Ipanema beach - not a lot of frogs here
The first frog I find in Brazil is wearing a wizard’s hat. He belongs to the bar maid in my favourite Sunday afternoon samba spot in Santa Teresa, Rio. She’s had him for several years and he lives on her leg.
The toad looked more shocked than me
Now I love frogs, but even I'd think twice about branding myself permanently with a big fat magical toad. I'm thinking this lady must love them even more than me. And she sort of does. It turns out that her tattoo is a political statement. Sapatao, meaning big toad, is a derisive term for lesbians in Brazil. The bar maid's quite rightly proud of her sexuality and so in order to reclaim the insult she wears a giant toad on her leg as a badge of honour, which I think is very cool.
I'm tempted to make a joke here about big gay toads in big hats. But I won't.
Proud to be a big Bufo - the super cool bar maid at my fave samba spot.
I have to come clean. Even though Brazil has the greatest number of amphibian types on the planet – a whopping 811 recorded species - my decision to visit this country has very little to do with frogs and everything to do with samba, surf and caipirinhia’s. I’ve been invited to spend Christmas in Rio with my friend Bindu, who has the world’s most enviable life. A few year's back she wisely swapped her two up two down in Brixton, South London for what I can only describe as a rock star’s mansion in the bohemian hillside suburb of Santa Teresa. She likes to joke that I've visited her more now she lives in Rio than when she lived in SW9. But who can blame me. No-one likes South London.
It’s unlikely that my frog hunting will go much beyond the beach, Bindu’s pool and the bar’s and samba halls of Santa. But Bindu is keen to help and enters into the spirit by asking her staff (yes, her enviable life also includes staff) whether they have seen any frogs on the property. But they haven't, so I am especially pleased to meet the lesbian toad on the bar maids leg. This will have to be my big Brazilian Bufo break.
Gratuitous photo of an amazing Brazilian frog that I didn't find during my trip - the tiny and deadly Brazil nut poison dart frog, so-called because it deposits its tadpoles in empty water-logged Brazil nut shells on the forest floor.
But maybe the wizard toad has cast some sort of spell on me, as now the frogs are seeking me out. A few nights later I get a frantic phone call from Bindu telling me to come home immediately. A tiny weeny frog has just hopped into her kitchen and into a plastic lolly-mold that just happens to be on the floor, as if he wants to be caught. Bindu is blown away by this bizarre coincidence and when I get back she’s babbling about how I must have some special magical powers to attract frogs.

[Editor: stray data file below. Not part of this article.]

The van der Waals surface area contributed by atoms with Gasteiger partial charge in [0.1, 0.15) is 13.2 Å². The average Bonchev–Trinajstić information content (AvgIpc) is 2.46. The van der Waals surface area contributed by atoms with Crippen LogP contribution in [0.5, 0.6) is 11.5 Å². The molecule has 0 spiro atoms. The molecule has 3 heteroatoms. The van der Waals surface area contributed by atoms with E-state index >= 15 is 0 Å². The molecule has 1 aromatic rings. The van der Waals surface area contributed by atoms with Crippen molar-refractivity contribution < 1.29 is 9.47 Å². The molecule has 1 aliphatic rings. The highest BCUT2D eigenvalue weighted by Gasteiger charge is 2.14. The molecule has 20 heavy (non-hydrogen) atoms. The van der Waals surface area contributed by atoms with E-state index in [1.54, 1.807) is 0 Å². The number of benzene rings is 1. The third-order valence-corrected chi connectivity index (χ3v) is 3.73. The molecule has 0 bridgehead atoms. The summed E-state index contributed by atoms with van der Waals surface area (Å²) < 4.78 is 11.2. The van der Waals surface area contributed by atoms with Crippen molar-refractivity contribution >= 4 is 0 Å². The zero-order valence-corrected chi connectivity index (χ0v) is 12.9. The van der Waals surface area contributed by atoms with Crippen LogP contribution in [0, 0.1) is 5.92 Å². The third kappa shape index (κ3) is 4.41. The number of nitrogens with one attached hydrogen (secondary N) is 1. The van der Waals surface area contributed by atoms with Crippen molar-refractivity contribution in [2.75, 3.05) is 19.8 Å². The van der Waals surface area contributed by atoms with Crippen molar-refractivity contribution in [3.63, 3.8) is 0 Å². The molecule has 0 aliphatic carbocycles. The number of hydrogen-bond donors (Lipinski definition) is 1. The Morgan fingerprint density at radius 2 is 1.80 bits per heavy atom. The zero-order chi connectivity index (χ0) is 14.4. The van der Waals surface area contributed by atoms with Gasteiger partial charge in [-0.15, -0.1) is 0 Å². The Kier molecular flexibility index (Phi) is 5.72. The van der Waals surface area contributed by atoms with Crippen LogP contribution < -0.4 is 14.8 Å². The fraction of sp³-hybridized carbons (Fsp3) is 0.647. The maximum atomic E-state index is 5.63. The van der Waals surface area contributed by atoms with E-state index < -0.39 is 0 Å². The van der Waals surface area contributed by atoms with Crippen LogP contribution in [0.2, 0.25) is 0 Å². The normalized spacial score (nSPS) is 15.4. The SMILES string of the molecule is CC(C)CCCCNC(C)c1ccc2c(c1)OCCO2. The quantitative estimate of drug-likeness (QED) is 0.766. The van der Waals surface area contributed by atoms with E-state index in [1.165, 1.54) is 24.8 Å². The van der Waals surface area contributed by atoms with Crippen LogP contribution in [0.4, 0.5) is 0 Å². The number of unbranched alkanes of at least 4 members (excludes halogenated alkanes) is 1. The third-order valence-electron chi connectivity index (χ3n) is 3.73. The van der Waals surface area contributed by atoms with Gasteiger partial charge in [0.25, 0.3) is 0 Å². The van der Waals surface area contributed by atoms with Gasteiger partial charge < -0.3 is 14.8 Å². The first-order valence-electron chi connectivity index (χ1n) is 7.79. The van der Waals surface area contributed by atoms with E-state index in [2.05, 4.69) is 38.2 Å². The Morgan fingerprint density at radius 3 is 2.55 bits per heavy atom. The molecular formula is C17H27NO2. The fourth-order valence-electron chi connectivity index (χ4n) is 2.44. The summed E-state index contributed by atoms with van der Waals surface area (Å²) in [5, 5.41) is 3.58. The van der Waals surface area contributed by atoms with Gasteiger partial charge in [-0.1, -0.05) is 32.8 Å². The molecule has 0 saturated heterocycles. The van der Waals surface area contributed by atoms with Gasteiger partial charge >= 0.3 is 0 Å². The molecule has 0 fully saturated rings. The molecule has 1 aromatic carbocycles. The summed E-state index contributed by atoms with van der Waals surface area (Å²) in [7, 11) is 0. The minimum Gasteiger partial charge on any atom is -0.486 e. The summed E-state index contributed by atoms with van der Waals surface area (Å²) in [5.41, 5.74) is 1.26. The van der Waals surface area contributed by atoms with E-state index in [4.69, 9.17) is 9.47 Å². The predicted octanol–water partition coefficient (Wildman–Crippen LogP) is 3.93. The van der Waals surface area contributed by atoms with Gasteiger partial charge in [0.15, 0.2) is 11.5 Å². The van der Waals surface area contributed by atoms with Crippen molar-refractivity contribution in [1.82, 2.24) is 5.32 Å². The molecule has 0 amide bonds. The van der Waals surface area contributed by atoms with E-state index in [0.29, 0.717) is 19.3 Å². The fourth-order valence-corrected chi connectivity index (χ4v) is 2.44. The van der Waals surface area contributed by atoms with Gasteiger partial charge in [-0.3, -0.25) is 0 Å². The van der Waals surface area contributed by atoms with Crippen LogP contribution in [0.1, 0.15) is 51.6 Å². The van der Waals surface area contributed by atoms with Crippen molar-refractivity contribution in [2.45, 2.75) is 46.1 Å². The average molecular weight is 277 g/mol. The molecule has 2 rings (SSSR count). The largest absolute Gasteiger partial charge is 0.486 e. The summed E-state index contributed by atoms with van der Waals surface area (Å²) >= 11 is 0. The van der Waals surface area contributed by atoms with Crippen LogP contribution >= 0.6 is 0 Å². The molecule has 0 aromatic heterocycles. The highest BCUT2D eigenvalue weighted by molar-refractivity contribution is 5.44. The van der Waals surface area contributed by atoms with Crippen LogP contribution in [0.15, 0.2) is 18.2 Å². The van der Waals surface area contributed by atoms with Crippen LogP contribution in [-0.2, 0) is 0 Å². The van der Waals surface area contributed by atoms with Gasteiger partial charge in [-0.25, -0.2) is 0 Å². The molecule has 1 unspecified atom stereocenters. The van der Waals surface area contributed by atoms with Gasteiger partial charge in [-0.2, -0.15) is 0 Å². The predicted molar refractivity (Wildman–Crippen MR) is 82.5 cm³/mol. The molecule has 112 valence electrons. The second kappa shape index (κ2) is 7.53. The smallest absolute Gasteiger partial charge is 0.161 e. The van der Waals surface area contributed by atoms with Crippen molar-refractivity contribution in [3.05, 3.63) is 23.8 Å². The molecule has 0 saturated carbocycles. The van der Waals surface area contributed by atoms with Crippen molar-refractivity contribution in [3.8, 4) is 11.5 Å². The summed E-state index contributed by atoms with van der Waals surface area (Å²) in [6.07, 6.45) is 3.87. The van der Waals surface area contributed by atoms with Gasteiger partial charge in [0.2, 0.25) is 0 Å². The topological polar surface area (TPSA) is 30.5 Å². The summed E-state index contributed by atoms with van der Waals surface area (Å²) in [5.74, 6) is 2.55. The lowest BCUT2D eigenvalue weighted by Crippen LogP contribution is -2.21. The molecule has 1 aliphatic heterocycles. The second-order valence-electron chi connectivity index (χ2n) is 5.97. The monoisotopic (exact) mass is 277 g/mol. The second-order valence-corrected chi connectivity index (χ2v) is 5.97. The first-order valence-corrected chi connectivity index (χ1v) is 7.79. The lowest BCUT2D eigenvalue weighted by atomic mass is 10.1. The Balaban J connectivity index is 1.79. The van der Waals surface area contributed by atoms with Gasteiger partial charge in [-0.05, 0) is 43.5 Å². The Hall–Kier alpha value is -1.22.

Things are about to get even more surreal. A journalist I meet at a party asks if she can interview me about my frog mission for Globo, the national newspaper. In a city that has more murders per hour than almost any other on the planet it’s hard to imagine my frog quest being newsworthy. But perhaps I’m the equivalent of the quirky kitten-stuck-up-the-tree-end-of-the-news story. Whatever, it’s a great opportunity to warn Brazilians about Chytrid (which has been detected in wild populations here) so I happily agree.
Disclaimer - they made me do that cheesy pose. Honest. The photo shoot was embarrassing to say the least - featuring me pouring with sweat whilst trying to look cool in 40 degree heat. I gave up and let go of all dignity in the end and just did as they told me. Hence the pose, but at least the frogs look good.
The copy inevitably starts off with jokes about me searching for my frog prince but at least they didn't call me a big toad. Anyway, the frogs get a big plug so I feel satisfied that my trip to Brazil has been worthwhile, and I didn't even have to leave the pool. Next stop, the jungles of Peru where my frog hunting will continue in earnest.